There is an electric bell in Oxford that has been ringing for 181 years thanks to a battery that nobody knows what it is made of

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batteries degrade. Faster or slower, but all the batteries that we use in the devices that we have at home end up degrading and, therefore, reducing their capacity. We know, above all, thanks to cell phoneswhich in one or two years after its first ignition begin to offer less autonomy. It is normal, it is pure chemistry and it is something inherent to lithium-ion batteries.

But what if there was a battery that had been operating for years and years and years and giving life to a device? This is precisely what happens with the electric bell battery that we can find in the Clarendom laboratory of the University of Oxford. It has been playing since 1840, which is already something, but the most curious thing is that nobody knows what its drums are made of.

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A battery whose composition is unknown

The Oxford Electric Bell, also known as the Clarendon Dry Cell, consists of two brass bells, one on each side, and a clapper (the piece that strikes each bell) about four millimeters in diameter. Each bell is placed under a dry cell battery that attracts the clapper. When the clapper strikes the bell, the stack emits a small charge repelling clapperwhich is subsequently attracted to the other end, and so on with a frequency of two hertz.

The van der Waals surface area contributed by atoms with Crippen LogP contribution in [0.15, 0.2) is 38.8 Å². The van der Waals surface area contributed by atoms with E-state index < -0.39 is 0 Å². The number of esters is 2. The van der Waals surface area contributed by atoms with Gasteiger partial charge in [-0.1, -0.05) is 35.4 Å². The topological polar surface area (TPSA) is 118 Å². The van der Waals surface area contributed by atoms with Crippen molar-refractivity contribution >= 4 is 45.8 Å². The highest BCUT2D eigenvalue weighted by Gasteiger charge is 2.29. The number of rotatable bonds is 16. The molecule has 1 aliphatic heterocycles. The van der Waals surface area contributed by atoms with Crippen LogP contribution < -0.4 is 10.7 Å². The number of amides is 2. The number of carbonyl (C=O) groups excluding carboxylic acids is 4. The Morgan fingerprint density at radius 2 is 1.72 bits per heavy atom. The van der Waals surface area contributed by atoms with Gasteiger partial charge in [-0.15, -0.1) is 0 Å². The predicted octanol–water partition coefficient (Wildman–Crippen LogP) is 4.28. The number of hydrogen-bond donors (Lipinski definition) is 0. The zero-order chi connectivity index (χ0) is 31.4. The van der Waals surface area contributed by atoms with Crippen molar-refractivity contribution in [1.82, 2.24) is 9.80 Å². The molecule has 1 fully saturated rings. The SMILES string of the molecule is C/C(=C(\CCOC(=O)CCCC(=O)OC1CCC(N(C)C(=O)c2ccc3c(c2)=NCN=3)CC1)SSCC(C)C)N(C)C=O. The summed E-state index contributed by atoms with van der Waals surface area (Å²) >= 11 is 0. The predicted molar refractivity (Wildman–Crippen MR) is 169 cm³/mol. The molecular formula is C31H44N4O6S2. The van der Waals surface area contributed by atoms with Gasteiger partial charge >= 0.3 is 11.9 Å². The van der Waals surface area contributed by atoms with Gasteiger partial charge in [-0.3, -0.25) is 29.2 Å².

The most curious thing is that this process has been repeated over and over again over the last 181 years. The battery has been working ever since. It is true that the sound is inaudible (among other things, because the device is displayed inside a bell jar), but the mechanism continues to work. And what is that battery made of to make it last so long? That is the mystery: nobody knows.

The Oxford electric bell has never been disassembled, as that would instantly stop one of the longest-running scientific experiments of today. What is known is that the battery is coated with molten sulfur to protect it from moisture, but its exact composition is a mystery. In any case, there is an explanation for the fact that it continues to work: although a high voltage is needed to start the movement, the charge that is transported from one bell to another is very low.

Just like they explain from the University of Oxford itself, it is suspected that there could be a Zamboni battery inside the bell, since there are records of other similar experiments during the time of its creation. These batteries are built by stacking paper disks coated with zinc foil on one side and manganese dioxide on the other. In that case, there will come a time when the bell will stop workingeither because the zinc oxidizes or the manganese runs out, but so far the bell has rung more than 10 billion times.

Image | David Glover-Aoki

batteries degrade. Faster or slower, but all the batteries that we use in the devices that we have at home…

batteries degrade. Faster or slower, but all the batteries that we use in the devices that we have at home…

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